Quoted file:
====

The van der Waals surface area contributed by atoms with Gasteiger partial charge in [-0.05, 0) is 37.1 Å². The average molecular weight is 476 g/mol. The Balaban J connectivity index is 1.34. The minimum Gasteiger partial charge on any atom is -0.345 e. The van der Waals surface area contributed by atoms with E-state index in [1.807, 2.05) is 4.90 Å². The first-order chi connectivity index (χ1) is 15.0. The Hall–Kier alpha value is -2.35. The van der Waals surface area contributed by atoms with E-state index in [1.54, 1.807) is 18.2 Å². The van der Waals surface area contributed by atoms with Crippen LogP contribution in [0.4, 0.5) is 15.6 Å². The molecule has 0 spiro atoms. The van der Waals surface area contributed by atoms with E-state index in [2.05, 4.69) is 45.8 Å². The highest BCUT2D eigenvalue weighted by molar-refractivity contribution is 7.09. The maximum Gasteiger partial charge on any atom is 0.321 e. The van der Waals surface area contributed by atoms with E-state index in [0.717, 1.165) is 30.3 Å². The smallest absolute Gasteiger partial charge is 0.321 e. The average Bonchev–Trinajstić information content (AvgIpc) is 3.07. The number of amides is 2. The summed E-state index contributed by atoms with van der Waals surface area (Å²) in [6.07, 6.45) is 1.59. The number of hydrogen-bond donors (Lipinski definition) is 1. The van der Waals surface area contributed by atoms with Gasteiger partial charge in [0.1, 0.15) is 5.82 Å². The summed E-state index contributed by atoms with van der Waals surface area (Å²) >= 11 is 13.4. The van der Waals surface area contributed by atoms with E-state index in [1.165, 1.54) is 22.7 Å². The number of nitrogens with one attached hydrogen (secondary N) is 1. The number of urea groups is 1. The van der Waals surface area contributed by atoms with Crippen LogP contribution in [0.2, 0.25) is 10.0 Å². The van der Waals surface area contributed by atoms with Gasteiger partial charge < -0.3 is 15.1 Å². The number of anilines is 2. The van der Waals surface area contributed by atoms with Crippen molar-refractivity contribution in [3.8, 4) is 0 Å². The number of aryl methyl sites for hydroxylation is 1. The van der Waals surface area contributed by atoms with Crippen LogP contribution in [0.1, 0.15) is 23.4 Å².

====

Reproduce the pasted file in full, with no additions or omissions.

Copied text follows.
The van der Waals surface area contributed by atoms with Gasteiger partial charge in [-0.05, 0) is 37.1 Å². The average molecular weight is 476 g/mol. The Balaban J connectivity index is 1.34. The minimum Gasteiger partial charge on any atom is -0.345 e. The van der Waals surface area contributed by atoms with E-state index in [1.807, 2.05) is 4.90 Å². The first-order chi connectivity index (χ1) is 15.0. The Hall–Kier alpha value is -2.35. The van der Waals surface area contributed by atoms with E-state index in [1.54, 1.807) is 18.2 Å². The van der Waals surface area contributed by atoms with Crippen LogP contribution in [0.4, 0.5) is 15.6 Å². The molecule has 0 spiro atoms. The van der Waals surface area contributed by atoms with E-state index in [2.05, 4.69) is 45.8 Å². The highest BCUT2D eigenvalue weighted by molar-refractivity contribution is 7.09. The maximum Gasteiger partial charge on any atom is 0.321 e. The van der Waals surface area contributed by atoms with E-state index in [0.717, 1.165) is 30.3 Å². The smallest absolute Gasteiger partial charge is 0.321 e. The average Bonchev–Trinajstić information content (AvgIpc) is 3.07. The number of amides is 2. The summed E-state index contributed by atoms with van der Waals surface area (Å²) in [6.07, 6.45) is 1.59. The number of hydrogen-bond donors (Lipinski definition) is 1. The van der Waals surface area contributed by atoms with Gasteiger partial charge in [0.1, 0.15) is 5.82 Å². The summed E-state index contributed by atoms with van der Waals surface area (Å²) >= 11 is 13.4. The van der Waals surface area contributed by atoms with E-state index in [1.165, 1.54) is 22.7 Å². The number of nitrogens with one attached hydrogen (secondary N) is 1. The number of urea groups is 1. The van der Waals surface area contributed by atoms with Crippen LogP contribution in [0.2, 0.25) is 10.0 Å². The van der Waals surface area contributed by atoms with Gasteiger partial charge < -0.3 is 15.1 Å². The number of anilines is 2. The van der Waals surface area contributed by atoms with Crippen molar-refractivity contribution in [3.8, 4) is 0 Å². The number of aryl methyl sites for hydroxylation is 1. The van der Waals surface area contributed by atoms with Crippen LogP contribution in [0.1, 0.15) is 23.4 Å².